You can download the Maundy Thursday order of service here: Maundy Thursday 2020
Maundy Thursday reflection 2020
I was asked at a conference last year “What does your church do well?” Without hesitation I said: Food. I was thinking of the sumptuous lunches, buffets, Seda Meal, Harvest Suppers, breakfasts and BBQ lunches that I have had the pleasure of attending within the Benefice. Even now just thinking about it makes me feel hungry and gets me thinking about what sort of food orientated celebration we might have once we can get back into our church buildings.
Table fellowship is a marked feature of Christ’s ministry and of Christian life. In Jesus’ day, it mattered terribly what and with whom you ate, as well as the methods and rituals of preparation of food and self. There were no restaurants or drive-thrus, not even the supermarket deli counter. (To say nothing of individual, microwave, so-called “TV” dinners.) Sharing food was serious social interaction.
As we celebrate Maundy Thursday, we come upon another dinner scene. The disciples are gathered with Jesus for a feast. He has seen to the preparations (even though he himself was not the one spending all day in the kitchen). He has brought them together for a meal as he had done so often. The occasion bears the weight of religious tradition. We will never be sure whether it was a special meal just before the Passover, as in John, or the Passover meal itself, as in the other Gospels. But we know that those gathered share deep spiritual convictions and traditions. They have also shared their lives over a period of years. Yet even now, they both know and do not know one another. Like many of the other meals they’ve shared, this one has its jarring aspect. In this case it is not a criticism of pharisees and religious leaders, but it is something and someone closer to home; Jesus spoke of being betrayed by someone eating with them. The awkward moment passed, but its effect lingered. That sort of thing happens at family gatherings, someone makes a remark that is met by a deafening silence. This meal Jesus was sharing with his close friends was peppered with just such moments: Jesus spoke cryptically about betrayal and
darkness and about serving each other. He identified himself with the meal he was serving. “This is my body, my blood.” And afterward, just as odd, he insisted on washing their feet. All the while he was talking, almost rambling really, but so urgently; like he was trying to get across some really important point; like it was crucial that they “get it.” It was all about vines and branches, and coming and going and the world and the Father ( I in you as the Father is in me) and about love–a lot about love.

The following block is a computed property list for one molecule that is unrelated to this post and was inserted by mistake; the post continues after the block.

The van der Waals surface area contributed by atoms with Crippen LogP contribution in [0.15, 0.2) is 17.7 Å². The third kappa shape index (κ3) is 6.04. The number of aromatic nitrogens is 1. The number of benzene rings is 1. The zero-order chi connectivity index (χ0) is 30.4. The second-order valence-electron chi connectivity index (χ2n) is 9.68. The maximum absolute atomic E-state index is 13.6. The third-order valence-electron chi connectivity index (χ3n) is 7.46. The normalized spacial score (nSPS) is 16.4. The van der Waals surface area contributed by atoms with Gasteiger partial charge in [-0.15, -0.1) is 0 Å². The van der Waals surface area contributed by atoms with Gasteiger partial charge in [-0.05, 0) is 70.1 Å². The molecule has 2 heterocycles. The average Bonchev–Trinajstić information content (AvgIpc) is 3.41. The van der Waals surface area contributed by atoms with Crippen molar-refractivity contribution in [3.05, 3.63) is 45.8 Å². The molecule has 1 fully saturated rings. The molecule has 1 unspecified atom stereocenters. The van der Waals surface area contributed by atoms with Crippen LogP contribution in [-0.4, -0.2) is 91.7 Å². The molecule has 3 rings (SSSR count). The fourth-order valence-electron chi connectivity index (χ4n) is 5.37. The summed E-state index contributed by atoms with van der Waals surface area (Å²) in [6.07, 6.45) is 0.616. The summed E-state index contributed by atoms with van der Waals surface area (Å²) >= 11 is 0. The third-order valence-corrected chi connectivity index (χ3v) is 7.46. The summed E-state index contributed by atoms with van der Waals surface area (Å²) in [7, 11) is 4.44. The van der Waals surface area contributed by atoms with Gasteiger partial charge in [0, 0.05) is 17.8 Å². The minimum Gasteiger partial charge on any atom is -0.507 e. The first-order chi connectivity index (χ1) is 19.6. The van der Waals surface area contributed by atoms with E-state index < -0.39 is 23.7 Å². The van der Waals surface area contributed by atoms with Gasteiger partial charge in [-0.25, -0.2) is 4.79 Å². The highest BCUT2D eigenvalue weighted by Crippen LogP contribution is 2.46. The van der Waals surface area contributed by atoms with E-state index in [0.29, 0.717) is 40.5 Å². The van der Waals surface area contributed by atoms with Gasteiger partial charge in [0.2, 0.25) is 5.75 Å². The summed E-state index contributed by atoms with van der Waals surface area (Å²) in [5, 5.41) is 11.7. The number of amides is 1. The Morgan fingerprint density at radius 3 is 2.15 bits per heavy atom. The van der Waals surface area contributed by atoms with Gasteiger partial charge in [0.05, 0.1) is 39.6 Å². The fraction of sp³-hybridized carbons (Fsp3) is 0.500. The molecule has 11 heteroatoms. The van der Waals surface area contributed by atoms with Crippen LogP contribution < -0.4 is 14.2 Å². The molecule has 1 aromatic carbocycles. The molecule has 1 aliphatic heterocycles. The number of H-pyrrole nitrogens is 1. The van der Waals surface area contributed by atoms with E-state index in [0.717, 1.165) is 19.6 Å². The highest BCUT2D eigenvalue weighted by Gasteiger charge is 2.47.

The strange thing about having our church buildings shut is that we now return to celebrating the “Last Supper” in its original domestic setting; at home. Jesus gathers us again in our homes.
Maundy Thursday is full of religious significance and tradition. It is usually a time when we come together to share deep convictions. The meal (be it the Seder meal or the meal of the Eucharist) is familiar, its identification with Jesus is established. As we enter into the story, the action, we know where it is going. We’ve been and will go to the Garden; we’ve been and will go to the Cross; we’ve been and will go to the Tomb on Easter morning. This year we will have to do this within the context of our social isolation and not as a family in our parish churches. Despite this let us look forward to a time when we can truly come together and participate in the sacrament of a shared meal that has the risen Jesus at its centre. But in the meantime, we can still celebrate and share what Jesus was trying to teach his disciples at the first Last Supper. The teaching about serving, about presence, and absence, about isolation and community, about
the world and how God wants the best for us.
Revd Geoffrey Clement, April 2020